Change the words and the minds will follow
Posted by aogMonday, 24 July 2006 at 19:14 TrackBack Ping URL

One theme that has been heavily used by Caliphascist fellow travelers in the West is the concept of “proportionality” with regard to military operations. As usual, what we have here is the classic re-definition of a term to something completely different that is more useful to the Caliphascists.

When I first heard all the whining about Israel reacting “disproportionately”, I wondered where that concept had come from. I asked about this over at Brothers Judd and was pointed at some original documents.

It became clear after perusing them that “proportionality” in the Law of War had a specific meaning in international law. This was that military means should be proportional to military ends. If a nation decides to conquer a city, then it is required to avoid civilian casualities where possible. For example, if control of the city isn’t contested, then the conquering nation may not use force against it (this is the concept of “open city”) because such use of force is not needed or even useful for the accomplishment of the military goal.

I find this is a very reasonable principle, because it basically says “don’t be wantonly violent”. Note that it says nothing about the selection of military goals, only about what means are used to attain them.

The newly minted definition that I see much used is radically different because it is based on a comparison of military goals between two parties. I.e., Israel is being “disproportionate” because their military goal of destroying Hizballah isn’t proportional to the capture of two IDF soldiers. I found no mention of such a restriction in any of the original documents I read, which rightly leave such decisions to the political processes of the nations at war. That’s not acceptable and so the meaning was changed by a self selected set of elites in order to further their own goals.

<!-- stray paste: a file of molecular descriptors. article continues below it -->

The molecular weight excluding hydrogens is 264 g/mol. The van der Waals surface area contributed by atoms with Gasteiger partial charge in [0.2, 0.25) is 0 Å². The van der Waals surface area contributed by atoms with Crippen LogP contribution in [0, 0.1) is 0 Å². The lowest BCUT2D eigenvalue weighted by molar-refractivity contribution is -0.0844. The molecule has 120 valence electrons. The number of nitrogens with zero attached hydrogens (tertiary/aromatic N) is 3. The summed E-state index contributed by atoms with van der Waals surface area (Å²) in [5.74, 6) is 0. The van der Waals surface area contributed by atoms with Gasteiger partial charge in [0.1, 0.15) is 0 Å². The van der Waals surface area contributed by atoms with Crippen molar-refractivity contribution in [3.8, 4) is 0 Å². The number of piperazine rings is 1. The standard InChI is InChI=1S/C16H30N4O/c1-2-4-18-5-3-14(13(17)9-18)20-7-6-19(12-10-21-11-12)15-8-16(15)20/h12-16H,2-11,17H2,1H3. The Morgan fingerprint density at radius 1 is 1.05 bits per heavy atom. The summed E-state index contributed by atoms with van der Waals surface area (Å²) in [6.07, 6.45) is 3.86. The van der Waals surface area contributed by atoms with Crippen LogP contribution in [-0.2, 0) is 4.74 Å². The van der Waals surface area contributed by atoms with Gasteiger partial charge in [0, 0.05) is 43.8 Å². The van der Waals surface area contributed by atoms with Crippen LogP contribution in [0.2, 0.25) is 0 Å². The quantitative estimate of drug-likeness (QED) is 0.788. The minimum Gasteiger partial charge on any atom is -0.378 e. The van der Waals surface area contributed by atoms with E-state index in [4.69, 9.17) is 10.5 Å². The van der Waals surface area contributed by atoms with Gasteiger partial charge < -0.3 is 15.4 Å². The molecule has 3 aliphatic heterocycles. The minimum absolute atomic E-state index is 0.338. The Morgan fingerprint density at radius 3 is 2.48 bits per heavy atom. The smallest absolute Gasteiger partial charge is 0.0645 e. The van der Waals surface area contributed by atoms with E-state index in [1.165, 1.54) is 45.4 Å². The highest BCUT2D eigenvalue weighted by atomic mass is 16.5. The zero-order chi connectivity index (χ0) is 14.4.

This is precisely why so many of us who pay attention disdain international law, because it becomes not law but merely the pretext for implementing the political will of the unelected and unaccountable. Like arguing with people who simply redefine their terms when caught in a logic trap, there’s no point in treaties if the language has no fixed meaning.

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